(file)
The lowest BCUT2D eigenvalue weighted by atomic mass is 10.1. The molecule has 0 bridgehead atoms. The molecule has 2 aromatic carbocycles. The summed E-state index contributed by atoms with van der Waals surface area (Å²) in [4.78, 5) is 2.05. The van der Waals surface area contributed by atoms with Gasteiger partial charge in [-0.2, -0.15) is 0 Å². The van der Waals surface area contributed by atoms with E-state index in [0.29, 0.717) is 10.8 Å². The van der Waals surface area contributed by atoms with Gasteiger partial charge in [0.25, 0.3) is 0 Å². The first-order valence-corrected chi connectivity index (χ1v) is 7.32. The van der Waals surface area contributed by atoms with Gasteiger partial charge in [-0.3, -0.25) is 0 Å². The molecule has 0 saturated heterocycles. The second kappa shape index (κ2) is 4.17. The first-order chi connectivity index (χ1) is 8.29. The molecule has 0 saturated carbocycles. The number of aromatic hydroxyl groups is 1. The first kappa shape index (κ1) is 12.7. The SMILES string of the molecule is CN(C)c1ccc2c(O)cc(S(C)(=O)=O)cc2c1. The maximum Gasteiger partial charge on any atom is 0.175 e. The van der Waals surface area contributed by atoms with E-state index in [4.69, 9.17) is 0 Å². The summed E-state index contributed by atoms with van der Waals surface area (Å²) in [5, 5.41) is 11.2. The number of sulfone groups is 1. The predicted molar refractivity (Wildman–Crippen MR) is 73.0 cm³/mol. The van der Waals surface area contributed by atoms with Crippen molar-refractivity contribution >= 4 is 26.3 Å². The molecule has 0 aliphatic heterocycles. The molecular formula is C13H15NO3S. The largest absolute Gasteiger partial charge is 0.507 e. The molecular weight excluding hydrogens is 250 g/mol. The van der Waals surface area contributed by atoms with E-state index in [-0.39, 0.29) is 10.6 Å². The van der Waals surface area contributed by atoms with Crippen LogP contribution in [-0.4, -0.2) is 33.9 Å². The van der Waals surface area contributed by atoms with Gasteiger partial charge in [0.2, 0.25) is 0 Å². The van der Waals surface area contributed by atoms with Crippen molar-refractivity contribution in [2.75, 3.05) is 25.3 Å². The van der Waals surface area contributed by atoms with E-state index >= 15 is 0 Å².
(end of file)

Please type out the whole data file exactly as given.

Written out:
The lowest BCUT2D eigenvalue weighted by atomic mass is 10.1. The molecule has 0 bridgehead atoms. The molecule has 2 aromatic carbocycles. The summed E-state index contributed by atoms with van der Waals surface area (Å²) in [4.78, 5) is 2.05. The van der Waals surface area contributed by atoms with Gasteiger partial charge in [-0.2, -0.15) is 0 Å². The van der Waals surface area contributed by atoms with E-state index in [0.29, 0.717) is 10.8 Å². The van der Waals surface area contributed by atoms with Gasteiger partial charge in [0.25, 0.3) is 0 Å². The first-order valence-corrected chi connectivity index (χ1v) is 7.32. The van der Waals surface area contributed by atoms with Gasteiger partial charge in [-0.3, -0.25) is 0 Å². The molecule has 0 saturated heterocycles. The second kappa shape index (κ2) is 4.17. The first-order chi connectivity index (χ1) is 8.29. The molecule has 0 saturated carbocycles. The number of aromatic hydroxyl groups is 1. The first kappa shape index (κ1) is 12.7. The SMILES string of the molecule is CN(C)c1ccc2c(O)cc(S(C)(=O)=O)cc2c1. The maximum Gasteiger partial charge on any atom is 0.175 e. The van der Waals surface area contributed by atoms with E-state index in [4.69, 9.17) is 0 Å². The summed E-state index contributed by atoms with van der Waals surface area (Å²) in [5, 5.41) is 11.2. The number of sulfone groups is 1. The predicted molar refractivity (Wildman–Crippen MR) is 73.0 cm³/mol. The van der Waals surface area contributed by atoms with Crippen molar-refractivity contribution >= 4 is 26.3 Å². The molecule has 0 aliphatic heterocycles. The molecular formula is C13H15NO3S. The largest absolute Gasteiger partial charge is 0.507 e. The molecular weight excluding hydrogens is 250 g/mol. The van der Waals surface area contributed by atoms with E-state index in [-0.39, 0.29) is 10.6 Å². The van der Waals surface area contributed by atoms with Crippen LogP contribution in [-0.4, -0.2) is 33.9 Å². The van der Waals surface area contributed by atoms with Gasteiger partial charge in [0.2, 0.25) is 0 Å². The van der Waals surface area contributed by atoms with Crippen molar-refractivity contribution in [2.75, 3.05) is 25.3 Å². The van der Waals surface area contributed by atoms with E-state index >= 15 is 0 Å².